Cuddling a lamb, brushing a big hairy Heilan coo and admiring a pair of goats traversing a see-saw are among the attractions on offer at a new farm tour experience on the outskirts of Aberdeen.
Farm Stop is the brainchild of 22-year-old Christina Polson and her father Andrew, and together the duo have worked to build a hands-on visitor experience on their family farm near Portlethen in Aberdeenshire.
“We have always thought that this part of the world lacks something for all ages to enjoy,” said Andrew, who hails from a croft in Caithness and runs the successful engineering business Enerquip.
He said seeing the consequences of the Covid-19 pandemic drove home to him the importance of maintaining good mental health and the role the countryside can have in that.
Christina – a management and psychology graduate from St Andrews University – said being able to visit a farm and interact with animals was an important way for helping people cope with stress and poor mental health.
This drove the idea for the Farm Stop venture and in the past nine months the Polson family – which includes Christina’s twin sister Shannon and their mother Kerry – have diversified their farm with a purpose-built animal interaction and education facility.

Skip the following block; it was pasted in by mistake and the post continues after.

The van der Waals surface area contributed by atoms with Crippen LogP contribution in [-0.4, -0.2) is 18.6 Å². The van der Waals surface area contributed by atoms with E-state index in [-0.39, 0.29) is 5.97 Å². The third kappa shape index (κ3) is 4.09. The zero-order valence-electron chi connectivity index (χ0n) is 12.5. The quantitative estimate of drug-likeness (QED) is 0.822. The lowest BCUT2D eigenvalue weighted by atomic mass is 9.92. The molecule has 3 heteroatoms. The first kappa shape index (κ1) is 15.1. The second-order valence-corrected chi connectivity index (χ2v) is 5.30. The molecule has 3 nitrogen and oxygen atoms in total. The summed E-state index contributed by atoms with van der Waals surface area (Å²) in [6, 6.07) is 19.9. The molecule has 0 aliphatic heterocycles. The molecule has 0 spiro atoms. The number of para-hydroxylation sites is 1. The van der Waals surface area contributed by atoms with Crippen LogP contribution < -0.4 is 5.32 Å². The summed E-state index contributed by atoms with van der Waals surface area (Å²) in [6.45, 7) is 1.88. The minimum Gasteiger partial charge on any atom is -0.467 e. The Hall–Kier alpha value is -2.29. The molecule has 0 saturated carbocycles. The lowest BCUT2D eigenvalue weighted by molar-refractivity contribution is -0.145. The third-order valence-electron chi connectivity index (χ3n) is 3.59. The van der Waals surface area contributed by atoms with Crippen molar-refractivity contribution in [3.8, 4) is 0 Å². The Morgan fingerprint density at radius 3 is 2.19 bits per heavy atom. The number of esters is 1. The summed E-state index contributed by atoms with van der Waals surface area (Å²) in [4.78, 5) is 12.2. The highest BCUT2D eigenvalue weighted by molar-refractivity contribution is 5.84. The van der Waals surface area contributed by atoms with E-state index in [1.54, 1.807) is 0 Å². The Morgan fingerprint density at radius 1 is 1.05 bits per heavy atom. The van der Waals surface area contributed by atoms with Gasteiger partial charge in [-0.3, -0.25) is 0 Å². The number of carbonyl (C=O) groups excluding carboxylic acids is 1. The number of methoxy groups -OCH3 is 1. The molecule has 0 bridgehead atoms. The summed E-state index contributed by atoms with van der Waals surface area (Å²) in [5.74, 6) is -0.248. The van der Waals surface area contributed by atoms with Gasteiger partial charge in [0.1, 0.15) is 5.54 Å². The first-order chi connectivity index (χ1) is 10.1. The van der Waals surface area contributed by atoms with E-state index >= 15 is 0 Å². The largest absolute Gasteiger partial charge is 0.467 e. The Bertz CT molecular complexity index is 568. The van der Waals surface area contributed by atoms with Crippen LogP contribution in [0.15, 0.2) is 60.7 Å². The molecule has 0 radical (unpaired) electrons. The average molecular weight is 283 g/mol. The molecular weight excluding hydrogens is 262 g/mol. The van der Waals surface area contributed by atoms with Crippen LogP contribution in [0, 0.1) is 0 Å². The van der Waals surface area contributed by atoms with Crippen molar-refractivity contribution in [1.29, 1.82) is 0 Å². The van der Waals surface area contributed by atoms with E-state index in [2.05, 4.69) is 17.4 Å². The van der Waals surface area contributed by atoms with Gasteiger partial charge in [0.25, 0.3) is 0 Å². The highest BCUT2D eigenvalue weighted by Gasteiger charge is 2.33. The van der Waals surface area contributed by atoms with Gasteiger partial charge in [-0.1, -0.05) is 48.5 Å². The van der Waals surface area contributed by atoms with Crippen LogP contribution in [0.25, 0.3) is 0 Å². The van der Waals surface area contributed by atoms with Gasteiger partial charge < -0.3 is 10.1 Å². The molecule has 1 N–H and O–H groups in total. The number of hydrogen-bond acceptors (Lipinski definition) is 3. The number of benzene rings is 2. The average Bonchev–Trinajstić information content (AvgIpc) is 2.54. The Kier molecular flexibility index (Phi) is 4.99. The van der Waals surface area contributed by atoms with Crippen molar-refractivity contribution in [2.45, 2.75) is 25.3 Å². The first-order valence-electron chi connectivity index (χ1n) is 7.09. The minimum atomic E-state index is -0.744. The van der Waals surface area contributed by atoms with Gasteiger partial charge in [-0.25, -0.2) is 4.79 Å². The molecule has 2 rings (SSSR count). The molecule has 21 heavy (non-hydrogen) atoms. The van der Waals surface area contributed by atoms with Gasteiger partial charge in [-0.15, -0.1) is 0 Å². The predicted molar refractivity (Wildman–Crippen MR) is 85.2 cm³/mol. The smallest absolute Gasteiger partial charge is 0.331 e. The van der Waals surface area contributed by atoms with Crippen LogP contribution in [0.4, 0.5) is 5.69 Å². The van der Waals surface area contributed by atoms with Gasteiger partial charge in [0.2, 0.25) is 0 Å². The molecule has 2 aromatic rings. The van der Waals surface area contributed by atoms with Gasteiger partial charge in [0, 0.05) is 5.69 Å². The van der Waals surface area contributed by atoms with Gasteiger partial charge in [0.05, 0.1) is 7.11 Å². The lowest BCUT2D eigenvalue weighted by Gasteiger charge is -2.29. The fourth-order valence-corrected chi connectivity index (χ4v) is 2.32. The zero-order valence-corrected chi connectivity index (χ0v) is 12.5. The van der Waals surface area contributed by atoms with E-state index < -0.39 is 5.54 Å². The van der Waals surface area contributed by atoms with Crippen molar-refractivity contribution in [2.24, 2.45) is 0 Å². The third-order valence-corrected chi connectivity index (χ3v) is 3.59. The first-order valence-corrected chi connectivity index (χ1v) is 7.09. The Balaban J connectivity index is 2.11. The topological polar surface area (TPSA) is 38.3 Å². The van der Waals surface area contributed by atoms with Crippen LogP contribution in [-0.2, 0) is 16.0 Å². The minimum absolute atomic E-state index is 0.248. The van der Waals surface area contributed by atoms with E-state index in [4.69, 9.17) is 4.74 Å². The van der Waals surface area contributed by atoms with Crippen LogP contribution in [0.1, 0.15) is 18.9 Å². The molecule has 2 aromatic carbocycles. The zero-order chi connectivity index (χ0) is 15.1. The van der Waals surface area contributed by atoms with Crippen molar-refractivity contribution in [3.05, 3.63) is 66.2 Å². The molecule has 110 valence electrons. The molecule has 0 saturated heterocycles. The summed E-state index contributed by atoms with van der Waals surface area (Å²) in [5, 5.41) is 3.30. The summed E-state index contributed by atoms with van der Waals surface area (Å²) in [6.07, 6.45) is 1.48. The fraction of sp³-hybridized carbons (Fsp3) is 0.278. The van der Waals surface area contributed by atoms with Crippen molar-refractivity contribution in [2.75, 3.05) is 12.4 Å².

Interactive experience at Farm Stop
Most importantly though, Christina has spent countless hours with the animals to get them used to people and ready to offer an interactive hands-on experience for visitors to Farm Stop.
The farm was traditionally home to Andrew’s pedigree Smerlie flock of Park-type North Country Cheviots as well as Christina and Shannon’s Valais Blacknose sheep, however its animal roll-call is now much more extensive and includes a variety of sheep breeds, cattle, goats, pigs, donkeys, ducks, chickens and alpaca.
Initially the Polsons will offer pre-booked interactive farm experiences only, each lasting between an hour and an hour-and-a-half, at a cost of £15 for adults and £10 for children under the age of 16. Children under 2 get in for free.
Tours are available on Mondays, Thursdays, Fridays, Saturdays and Sundays, and once people have completed a farm tour they can purchase coffee, tea and cake from a food truck.
Christina said: “We were fully booked for the first three weekends and we have already got bookings for schools, Rainbows, Brownies, Guides and Scout Groups on Tuesdays and Wednesdays.
“In the future we would like to offer self-guided farm walks and we are looking to have a farm shop and a cafe.”
She added: “We have made our paths wide enough to accommodate wheelchairs and we also have an accessible toilet.”
When asked if setting up a business at the age of 22 is hard work, Christina said: “Yes but the smiles and reviews of our first visitors have made all the hard work of setting Farm Stop up worth it.”